Mary Corbet

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I learned to embroider when I was a kid, when everyone was really into cross stitch (remember the '80s?). Eventually, I migrated to surface embroidery, teaching myself with whatever I could get my hands on...read more

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Embroidery Stitch Video Tutorial: Backstitch


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The backstitch is one of those basic stitches used in many types of hand embroidery, but, although it’s a basic stitch, it’s extremely versatile and can be used in any kind of surface embroidery project, from beginner’s embroidery all the way through expert.

Like the running stitch, the backstitch creates a line made up of straight stitches, but unlike the running stitch, there is no space between each stitch.

Backstitch Embroidery Video

In the photo above, you can see the backstitch being used to embroider a word in my hand embroidered lettering tutorials.

In that tutorial, I also cover how to “travel” the threads on the back of the fabric, to keep the work neat. If you’re looking for information on how to use the backstitch to embroider words or letters, you might want to check out that embroidered lettering lesson.

Backstitch Hand Embroidery Video

The backstitch is also used to form the base of many composite stitches. In the photo above, it is used as the base of Pekinese stitch, laced backstitch, and whipped backstitch.

Backstitch stitch can be worked on straight lines, curved lines, tightly curved lines. When it is whipped with another thread of the same color, it creates a solid line that looks a little ropey, stands up a bit from the fabric, and that smooths itself around curves quite well.

Here’s an example of outlining done with whipped backstitch:

Outlining with whipped backstitch

You can read more about it in this article on adding texture to embroidery with simple stitches.

There are many other stitch combinations that employ backstitch, so never underestimate the value of this simple stitch!

Backstitch Video Tutorial

Backstitch can be worked on pretty much any type of fabric. In the video below, I’m working with perle cotton #5 on linen. You don’t have use an even weave linen – you can use plain weave fabric of any type.

Here’s the video:

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(52) Comments

  1. Mary, Your videos and descriptions are great. Thank you for making them available. I’m teaching a young person basic embroidery and finding your videos so helpful. Have linked to your videos in my blog article on making a puppet. with great appreciation, Jane

  2. Thank you so much for these videos! They’re so nice. I wasn’t sure how written descriptions on other sites were going to help me learn very easily. And, thank you for starting with the basic stitches…
    Thanks again.

  3. I love these little videos. They are so helpful for a beginner like me. I hope this website stays put for a long time while I learn to stitch. Thanks so much.

  4. A self-taught (teaching, actually!) newbie here. Thank you so much for these videos! Reading stitch descriptions was not helping very much – seeing it done is an immense help. I appreciate your site so much!

  5. The videos are helpful; thanks. I actually know how to do basic embroidery, but am always looking for tips and additional teaching. I wonder if in the next set of videos. if you could also give us some tips about navigating smooth curves. Again, thanks much.

  6. Please, please, please don’t ever get rid of this site, or your videos. Since finding it, your site has been my best and most favorite resource for teaching myself how to hand stitch, and I can’t imagine what I’d do without it. I watch the tutorials over and over, while trying them myself, and it makes it much easier to understand than written instructions, which I can’t grasp for the life of me. Wonderful, wonderful, wonderful! Thank you so much for the greatest tool a newbie could ever ask for.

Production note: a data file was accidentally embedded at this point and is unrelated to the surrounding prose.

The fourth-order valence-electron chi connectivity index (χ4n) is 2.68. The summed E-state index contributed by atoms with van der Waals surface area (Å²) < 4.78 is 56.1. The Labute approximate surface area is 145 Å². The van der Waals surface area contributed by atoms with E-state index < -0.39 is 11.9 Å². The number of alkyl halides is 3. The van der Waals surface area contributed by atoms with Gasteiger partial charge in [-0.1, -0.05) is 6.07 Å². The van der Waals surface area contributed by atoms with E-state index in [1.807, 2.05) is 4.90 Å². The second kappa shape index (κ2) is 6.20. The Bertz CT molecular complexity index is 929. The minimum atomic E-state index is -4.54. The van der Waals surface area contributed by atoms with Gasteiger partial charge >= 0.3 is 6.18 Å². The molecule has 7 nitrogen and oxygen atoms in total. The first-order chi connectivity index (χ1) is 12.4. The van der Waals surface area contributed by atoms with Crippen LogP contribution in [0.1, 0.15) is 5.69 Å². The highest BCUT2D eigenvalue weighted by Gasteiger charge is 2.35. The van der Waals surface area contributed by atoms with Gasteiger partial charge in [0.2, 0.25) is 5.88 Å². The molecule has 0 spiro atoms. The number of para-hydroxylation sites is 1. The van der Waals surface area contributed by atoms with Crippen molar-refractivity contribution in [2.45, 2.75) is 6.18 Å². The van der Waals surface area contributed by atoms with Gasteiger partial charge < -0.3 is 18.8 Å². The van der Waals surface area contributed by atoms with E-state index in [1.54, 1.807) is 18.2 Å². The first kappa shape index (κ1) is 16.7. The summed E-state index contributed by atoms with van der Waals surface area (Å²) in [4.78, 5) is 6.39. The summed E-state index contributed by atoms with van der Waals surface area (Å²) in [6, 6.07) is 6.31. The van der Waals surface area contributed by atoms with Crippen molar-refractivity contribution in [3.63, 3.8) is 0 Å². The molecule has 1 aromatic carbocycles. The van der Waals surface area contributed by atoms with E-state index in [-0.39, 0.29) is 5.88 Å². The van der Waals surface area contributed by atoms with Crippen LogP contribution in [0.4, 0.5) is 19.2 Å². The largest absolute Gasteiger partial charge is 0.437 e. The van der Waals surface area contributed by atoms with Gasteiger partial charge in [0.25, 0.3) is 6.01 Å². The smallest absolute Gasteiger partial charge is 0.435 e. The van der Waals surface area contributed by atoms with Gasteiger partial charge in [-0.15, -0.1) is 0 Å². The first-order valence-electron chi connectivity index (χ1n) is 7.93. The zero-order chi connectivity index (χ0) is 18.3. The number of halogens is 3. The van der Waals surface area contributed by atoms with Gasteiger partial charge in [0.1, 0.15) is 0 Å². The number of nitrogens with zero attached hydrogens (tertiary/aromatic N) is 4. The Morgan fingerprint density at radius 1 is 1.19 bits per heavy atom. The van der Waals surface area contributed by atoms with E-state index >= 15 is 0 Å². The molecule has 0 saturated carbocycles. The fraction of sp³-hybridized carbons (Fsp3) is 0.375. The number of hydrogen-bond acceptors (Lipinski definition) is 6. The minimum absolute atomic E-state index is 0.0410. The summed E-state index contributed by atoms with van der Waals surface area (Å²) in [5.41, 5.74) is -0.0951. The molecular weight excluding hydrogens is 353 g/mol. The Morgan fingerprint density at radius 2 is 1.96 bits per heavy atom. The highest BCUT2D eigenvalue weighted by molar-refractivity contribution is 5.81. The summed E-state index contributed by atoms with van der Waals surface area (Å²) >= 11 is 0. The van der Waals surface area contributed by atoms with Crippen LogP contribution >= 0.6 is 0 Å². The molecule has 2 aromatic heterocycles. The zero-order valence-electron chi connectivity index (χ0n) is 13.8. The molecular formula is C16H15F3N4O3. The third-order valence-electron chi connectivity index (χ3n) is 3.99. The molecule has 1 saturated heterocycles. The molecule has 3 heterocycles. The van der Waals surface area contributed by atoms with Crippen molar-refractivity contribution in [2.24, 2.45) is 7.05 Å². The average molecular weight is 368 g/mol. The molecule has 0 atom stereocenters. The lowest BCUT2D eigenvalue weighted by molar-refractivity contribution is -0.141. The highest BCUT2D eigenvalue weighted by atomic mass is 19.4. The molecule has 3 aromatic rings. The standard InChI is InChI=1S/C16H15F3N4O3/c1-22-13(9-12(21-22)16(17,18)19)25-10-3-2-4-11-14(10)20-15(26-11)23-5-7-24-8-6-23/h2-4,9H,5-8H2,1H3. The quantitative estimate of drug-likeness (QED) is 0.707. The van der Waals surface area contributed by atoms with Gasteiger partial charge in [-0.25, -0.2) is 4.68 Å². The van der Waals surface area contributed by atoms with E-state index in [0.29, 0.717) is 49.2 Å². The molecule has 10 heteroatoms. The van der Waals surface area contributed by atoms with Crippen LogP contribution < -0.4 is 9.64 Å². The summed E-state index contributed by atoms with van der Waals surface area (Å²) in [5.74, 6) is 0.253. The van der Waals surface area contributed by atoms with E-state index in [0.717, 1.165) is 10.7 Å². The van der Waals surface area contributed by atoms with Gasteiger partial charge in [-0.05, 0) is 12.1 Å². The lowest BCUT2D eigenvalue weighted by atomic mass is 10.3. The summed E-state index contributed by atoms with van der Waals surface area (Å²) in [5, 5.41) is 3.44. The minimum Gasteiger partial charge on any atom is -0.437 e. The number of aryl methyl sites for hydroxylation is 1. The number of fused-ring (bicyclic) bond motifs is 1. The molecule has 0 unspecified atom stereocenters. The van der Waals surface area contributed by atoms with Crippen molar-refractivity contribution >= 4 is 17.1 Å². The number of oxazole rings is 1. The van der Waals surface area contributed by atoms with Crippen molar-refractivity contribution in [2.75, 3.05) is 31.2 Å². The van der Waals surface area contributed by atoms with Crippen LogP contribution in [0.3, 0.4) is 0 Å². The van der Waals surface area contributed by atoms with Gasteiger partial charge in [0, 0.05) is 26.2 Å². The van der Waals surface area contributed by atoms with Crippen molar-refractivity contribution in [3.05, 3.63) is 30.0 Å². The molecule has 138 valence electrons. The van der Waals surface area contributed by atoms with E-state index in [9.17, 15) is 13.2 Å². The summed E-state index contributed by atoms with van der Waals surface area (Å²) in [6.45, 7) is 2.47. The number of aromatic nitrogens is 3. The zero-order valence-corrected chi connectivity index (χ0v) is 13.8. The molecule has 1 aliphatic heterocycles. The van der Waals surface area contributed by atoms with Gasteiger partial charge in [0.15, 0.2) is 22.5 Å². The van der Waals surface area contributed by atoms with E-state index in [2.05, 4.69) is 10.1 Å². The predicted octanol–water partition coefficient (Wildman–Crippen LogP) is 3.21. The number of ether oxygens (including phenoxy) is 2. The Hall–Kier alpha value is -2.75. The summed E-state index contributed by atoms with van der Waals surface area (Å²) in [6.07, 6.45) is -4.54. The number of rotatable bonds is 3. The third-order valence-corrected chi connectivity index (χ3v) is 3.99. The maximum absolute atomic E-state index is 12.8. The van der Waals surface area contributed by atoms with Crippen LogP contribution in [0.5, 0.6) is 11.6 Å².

7. Thank you so much for your awesome videos! I cannot tell you how many books I’ve read and tried to follow with no success. Your videos are so easy to follow and have helped me tremendously. You’re the best!

  8. Thanks for videos. They will help my students when doing their first stitches. Well done. I teach 11-15 year old pupils and at home they can use the website if they get stuck. Marvellous!


  9. These videos are SO much more helpful when doing a stitch you've never done before or just checking to make sure you're getting it right the first try! Can't do that with written instructions or still photos or drawings. Keep up the GREAT work with these videos! WONDERFUL web site!

  10. I tried to teach myself how to make a French knot using so many instructions with illustrations in books, to no avail. My elderly neighbor tried to show me, but her memory failed her. Now, after watching your tutorial, I have finally mastered this stitch! Thanks so much.

  11. hi Mary,
    i came across your website when i surfed the net for french knot….your way of explanation is not understood by all…only people with knowledge of embroidery are able to catch up with you….
    it would be even better if you display the required needle types for each embroidery with pictures..and the types of thread available in the market..and the basic things one should have before doing embroidery…
    and one more thing people with low speed internet are not able to view your videos and it is irritating so it would be even better if u provide some links to download the contents.

    thanks in advance,

  12. Thanks so much for this awesome video! I’m trying to re-learn after 20 years spent forgetting everything I was taught. I don’t know about needles and all of that either, but my guess is I’ll be able to get help when I go to the store for materials. I’m bookmarking your site. Please keep the site running 🙂

  13. Mary, you are so awesome! Thank you for being here to teach us with your videos. I decided to take up embroidery again and forgot some of the key strokes. Great refresher for me…and learning some I didn’t know.

  14. Tus trabajos son fantásticos, me gustan mucho. Te felicito.

  15. Mary, I really appreciate your videos. I am practicing back stitch, stem stitch, satin stitch on cotton backed with pellon using dmc floss or cotton poly sewing thread. Total beginner, but learning a lot when I make mistakes and having fun! Thank you for your guidance, Ambal

  16. Thank you so much mary you have saved me a lot. You are way better than my needlework teacher too. Thank you again… p.s.do you have the cross stich. Please reply…

    1. Hi, Krissy! I don’t have a cross stitch video yet, I’m afraid. I plan to do one this year. In the meantime, though, I bet you can Google “cross stitch” and come up with some good instructions. Sorry about that! Good luck with your stitching ! MC

  17. Thank you SO much for your website. I love the email updates and watching your projects come alive and progress. I use your videos and find them helpful. I learned embroidery from my mother and now that she is gone, I find myself looking to your site for help. Your work is beautiful and I can only aspire to do such wonderful work.